The three brothers have such a deep history of not getting along that Tee, my radio talk show caller, was concerned there could be a fist-fight at their mothers funeral. Digging deeper in to the story of this family tension, it was uncovered that for years the mother had been pitting the brothers against each other. It was an interesting revelation in to the roles of what I want to call, Toxic Family Members.
We’ve heard it said before that we don’t get to pick our family. So true. Who wouldn’t like to re-birth in to royalty; what girl doesn’t want to be a princess, what guy a prince? If you’re royalty, even if there is family dysfunction, at least there are the crown jewels to hide behind!
When it comes to toxic family members, you know who they are. They’re the ones that everyone puts up with and make excuses for, the ones who create all the drama and discord. You dread seeing them at the family functions and maneuver around the buffet table in an attempt to avoid talking to them. They are the ones who’ve lost jobs, friends and respect by their peers for just plain being selfish, or nasty, or critical, or royal jerks…there’s a little piece of family royalty for you…the royal in your family may be a “royal” jerk?
So, when is enough, enough? When is it time to cut ties with those toxic family members? First, let’s review the typical evolution of dissolution. (Evolution of dissolution? How’s that for a little rhyming ditty?…)
You’ve spent years in conflict trying to figure out how to fix things. You’ve complained incessantly to your friends. You’ve had other family members try to mediate. You’ve wondered why you’ve been the target of this toxic family member. You’re finding that this conflict has invaded your personal life and time, to the point that it needs resolution. Maybe you’ve even pulled out the big guns and gone to family counseling, all to no avail. You just can’t get along with this one toxic family member and you’ve had enough!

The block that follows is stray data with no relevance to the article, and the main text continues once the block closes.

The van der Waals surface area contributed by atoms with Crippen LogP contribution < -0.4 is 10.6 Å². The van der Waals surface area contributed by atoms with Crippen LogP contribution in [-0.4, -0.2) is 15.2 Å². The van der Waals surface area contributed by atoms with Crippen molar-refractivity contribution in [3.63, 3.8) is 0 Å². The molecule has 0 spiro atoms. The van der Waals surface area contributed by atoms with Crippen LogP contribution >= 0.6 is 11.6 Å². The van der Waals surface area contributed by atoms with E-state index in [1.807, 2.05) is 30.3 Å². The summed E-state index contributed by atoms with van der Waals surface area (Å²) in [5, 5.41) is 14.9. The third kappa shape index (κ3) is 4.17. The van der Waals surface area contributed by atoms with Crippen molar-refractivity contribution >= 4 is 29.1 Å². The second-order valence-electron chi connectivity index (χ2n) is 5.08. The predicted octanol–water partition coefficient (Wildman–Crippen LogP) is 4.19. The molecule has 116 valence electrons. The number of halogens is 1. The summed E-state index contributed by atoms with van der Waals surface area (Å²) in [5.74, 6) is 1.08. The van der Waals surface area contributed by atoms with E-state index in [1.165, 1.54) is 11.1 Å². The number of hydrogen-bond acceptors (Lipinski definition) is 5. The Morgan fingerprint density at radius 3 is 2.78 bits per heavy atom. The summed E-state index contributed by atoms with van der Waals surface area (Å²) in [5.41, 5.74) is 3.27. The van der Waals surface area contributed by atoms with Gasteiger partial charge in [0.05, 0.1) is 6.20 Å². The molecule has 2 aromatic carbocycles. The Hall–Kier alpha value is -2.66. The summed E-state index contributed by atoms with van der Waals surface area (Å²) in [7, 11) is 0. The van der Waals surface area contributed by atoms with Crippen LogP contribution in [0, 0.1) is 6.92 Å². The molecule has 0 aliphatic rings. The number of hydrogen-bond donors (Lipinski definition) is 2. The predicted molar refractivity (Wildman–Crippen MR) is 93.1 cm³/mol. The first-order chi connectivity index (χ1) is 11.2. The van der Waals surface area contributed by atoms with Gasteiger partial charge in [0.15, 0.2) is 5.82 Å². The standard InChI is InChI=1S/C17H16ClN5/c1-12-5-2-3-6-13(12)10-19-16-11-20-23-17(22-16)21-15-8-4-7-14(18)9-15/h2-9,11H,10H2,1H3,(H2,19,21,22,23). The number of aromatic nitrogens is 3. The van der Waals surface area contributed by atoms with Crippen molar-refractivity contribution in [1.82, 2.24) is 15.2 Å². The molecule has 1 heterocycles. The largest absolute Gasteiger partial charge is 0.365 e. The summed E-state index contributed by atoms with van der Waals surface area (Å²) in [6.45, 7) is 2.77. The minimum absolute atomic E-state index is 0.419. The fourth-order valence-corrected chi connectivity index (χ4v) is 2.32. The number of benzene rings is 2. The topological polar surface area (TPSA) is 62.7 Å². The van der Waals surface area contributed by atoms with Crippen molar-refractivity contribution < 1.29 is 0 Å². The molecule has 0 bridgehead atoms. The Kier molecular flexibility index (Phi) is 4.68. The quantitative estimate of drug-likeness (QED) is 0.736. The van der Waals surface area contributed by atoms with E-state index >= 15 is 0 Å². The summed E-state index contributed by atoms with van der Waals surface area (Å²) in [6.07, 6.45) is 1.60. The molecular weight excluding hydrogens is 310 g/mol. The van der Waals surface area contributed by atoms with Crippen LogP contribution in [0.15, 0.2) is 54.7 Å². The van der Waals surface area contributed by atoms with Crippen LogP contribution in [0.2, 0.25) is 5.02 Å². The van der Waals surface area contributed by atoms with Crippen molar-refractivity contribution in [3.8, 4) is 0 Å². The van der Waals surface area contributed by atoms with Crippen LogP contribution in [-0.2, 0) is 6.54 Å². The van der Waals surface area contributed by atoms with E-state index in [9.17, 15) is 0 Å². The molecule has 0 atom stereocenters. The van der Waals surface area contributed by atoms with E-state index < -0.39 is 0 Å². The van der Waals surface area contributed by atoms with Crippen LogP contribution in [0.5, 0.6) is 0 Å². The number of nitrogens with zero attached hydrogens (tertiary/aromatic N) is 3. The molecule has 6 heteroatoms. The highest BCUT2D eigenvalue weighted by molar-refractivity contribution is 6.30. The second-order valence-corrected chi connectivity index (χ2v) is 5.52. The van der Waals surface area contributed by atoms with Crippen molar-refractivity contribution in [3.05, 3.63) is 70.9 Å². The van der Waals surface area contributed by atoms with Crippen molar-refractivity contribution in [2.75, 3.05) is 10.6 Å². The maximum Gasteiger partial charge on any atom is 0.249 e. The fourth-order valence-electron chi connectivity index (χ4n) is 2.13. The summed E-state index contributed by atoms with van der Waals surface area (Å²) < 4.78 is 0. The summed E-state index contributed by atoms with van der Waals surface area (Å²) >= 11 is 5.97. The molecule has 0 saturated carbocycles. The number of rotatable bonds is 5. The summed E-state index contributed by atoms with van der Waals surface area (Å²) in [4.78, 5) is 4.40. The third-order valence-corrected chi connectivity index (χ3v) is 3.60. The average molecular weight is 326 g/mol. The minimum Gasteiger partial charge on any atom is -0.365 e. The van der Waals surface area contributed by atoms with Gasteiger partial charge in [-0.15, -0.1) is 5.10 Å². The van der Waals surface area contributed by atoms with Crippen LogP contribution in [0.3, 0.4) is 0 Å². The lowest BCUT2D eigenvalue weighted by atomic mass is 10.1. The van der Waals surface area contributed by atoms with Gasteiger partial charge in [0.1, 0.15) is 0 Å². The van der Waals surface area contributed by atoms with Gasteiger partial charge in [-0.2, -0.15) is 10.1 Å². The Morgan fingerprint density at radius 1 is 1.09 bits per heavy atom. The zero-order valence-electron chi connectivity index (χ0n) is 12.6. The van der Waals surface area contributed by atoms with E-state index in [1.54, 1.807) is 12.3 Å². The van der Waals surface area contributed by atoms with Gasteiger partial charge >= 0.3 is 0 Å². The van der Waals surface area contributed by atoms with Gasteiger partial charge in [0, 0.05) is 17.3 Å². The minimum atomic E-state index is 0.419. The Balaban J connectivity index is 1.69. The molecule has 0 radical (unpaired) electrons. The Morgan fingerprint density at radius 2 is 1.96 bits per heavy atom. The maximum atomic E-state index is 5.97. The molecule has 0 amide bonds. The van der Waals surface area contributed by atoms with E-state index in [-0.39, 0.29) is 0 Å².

Before you pull the trigger and sever ties with this one impossible family member here are a few things to consider. First, there is that old saying: “It takes two to tango”. What has your part been in this dance of conflict? Have you taken the necessary steps on your part to fix the relationship? I’m sure you recognize that while you are considering breaking ties with this family member, they don’t like you either. I’m sure they have plenty to say about how you are the problem, or the cause, or the fault, or the toxic one. Are you? One of the best ways to gauge if you are, or not, is to look at how your relationships with other people are in the family. If you’re on pretty solid ground, but your toxic nemesis is always making waves with one person or the other, you just may have found yourself with the target on your back from no real serious fault of your own.
Being the moving target for a toxic personality can put you at risk for depression, anxiety and stress. It can trigger old wounds and bring on feelings of guilt, failure, emptiness, doubt and even grief.
Something to consider before breaking ties is how this will affect the family dynamic. Will it strain your other relationships in the family? Will you end up being ostracized or criticized for “making waves”? From the other family member’s perspective, they would probably be fine with you putting up with the mistreatment and discord forever, just so long as you don’t rock the royal yacht. They would rather you suffer in silence than drag them in to this. Plus, the usual habits of toxic people is that if the target is taken off your back, it will find it’s new home on another family members backside. Toxic people have to have their scapegoats to pick on.
That said, if the family relationship you have had enough of is so toxic that you are hanging on every word of this blog, you shouldn’t let the opinions of other family members keep you from taking the steps you need to protect and preserve your mental health and personal happiness.
Listen to Tee tell her story in “Brothers Fighting Over Mothers Funeral” and listen to “Toxic People Who Divide Families” for more chatter on this topic. The writings of L. Izett @ hub pages was referenced for parts of this blog and podcast.
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